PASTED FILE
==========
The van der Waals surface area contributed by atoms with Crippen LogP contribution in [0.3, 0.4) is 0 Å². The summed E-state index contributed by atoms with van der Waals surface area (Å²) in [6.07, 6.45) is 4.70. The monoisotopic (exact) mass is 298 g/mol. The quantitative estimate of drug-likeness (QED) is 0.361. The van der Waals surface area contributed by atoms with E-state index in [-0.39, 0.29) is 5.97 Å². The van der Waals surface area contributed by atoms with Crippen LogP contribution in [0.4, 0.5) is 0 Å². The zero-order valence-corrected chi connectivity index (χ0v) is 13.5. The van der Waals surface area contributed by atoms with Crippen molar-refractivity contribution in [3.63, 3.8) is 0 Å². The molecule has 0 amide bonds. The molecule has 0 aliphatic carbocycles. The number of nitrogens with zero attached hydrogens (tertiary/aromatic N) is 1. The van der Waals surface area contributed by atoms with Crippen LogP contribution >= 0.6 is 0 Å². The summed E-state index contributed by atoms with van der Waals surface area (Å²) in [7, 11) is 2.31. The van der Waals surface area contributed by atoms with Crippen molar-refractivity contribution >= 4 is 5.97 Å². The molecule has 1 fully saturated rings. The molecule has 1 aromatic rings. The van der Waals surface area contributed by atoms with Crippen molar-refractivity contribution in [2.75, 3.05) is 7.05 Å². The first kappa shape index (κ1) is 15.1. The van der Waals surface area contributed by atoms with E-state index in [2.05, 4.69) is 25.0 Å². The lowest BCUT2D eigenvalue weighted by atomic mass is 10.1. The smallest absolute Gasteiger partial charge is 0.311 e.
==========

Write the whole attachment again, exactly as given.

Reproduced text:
The van der Waals surface area contributed by atoms with Crippen LogP contribution in [0.3, 0.4) is 0 Å². The summed E-state index contributed by atoms with van der Waals surface area (Å²) in [6.07, 6.45) is 4.70. The monoisotopic (exact) mass is 298 g/mol. The quantitative estimate of drug-likeness (QED) is 0.361. The van der Waals surface area contributed by atoms with E-state index in [-0.39, 0.29) is 5.97 Å². The van der Waals surface area contributed by atoms with Crippen LogP contribution in [0.4, 0.5) is 0 Å². The zero-order valence-corrected chi connectivity index (χ0v) is 13.5. The van der Waals surface area contributed by atoms with Crippen molar-refractivity contribution in [3.63, 3.8) is 0 Å². The molecule has 0 amide bonds. The molecule has 0 aliphatic carbocycles. The number of nitrogens with zero attached hydrogens (tertiary/aromatic N) is 1. The van der Waals surface area contributed by atoms with Crippen LogP contribution >= 0.6 is 0 Å². The summed E-state index contributed by atoms with van der Waals surface area (Å²) in [7, 11) is 2.31. The van der Waals surface area contributed by atoms with Crippen molar-refractivity contribution >= 4 is 5.97 Å². The molecule has 1 fully saturated rings. The molecule has 1 aromatic rings. The van der Waals surface area contributed by atoms with Crippen molar-refractivity contribution in [2.75, 3.05) is 7.05 Å². The first kappa shape index (κ1) is 15.1. The van der Waals surface area contributed by atoms with E-state index in [2.05, 4.69) is 25.0 Å². The lowest BCUT2D eigenvalue weighted by atomic mass is 10.1. The smallest absolute Gasteiger partial charge is 0.311 e.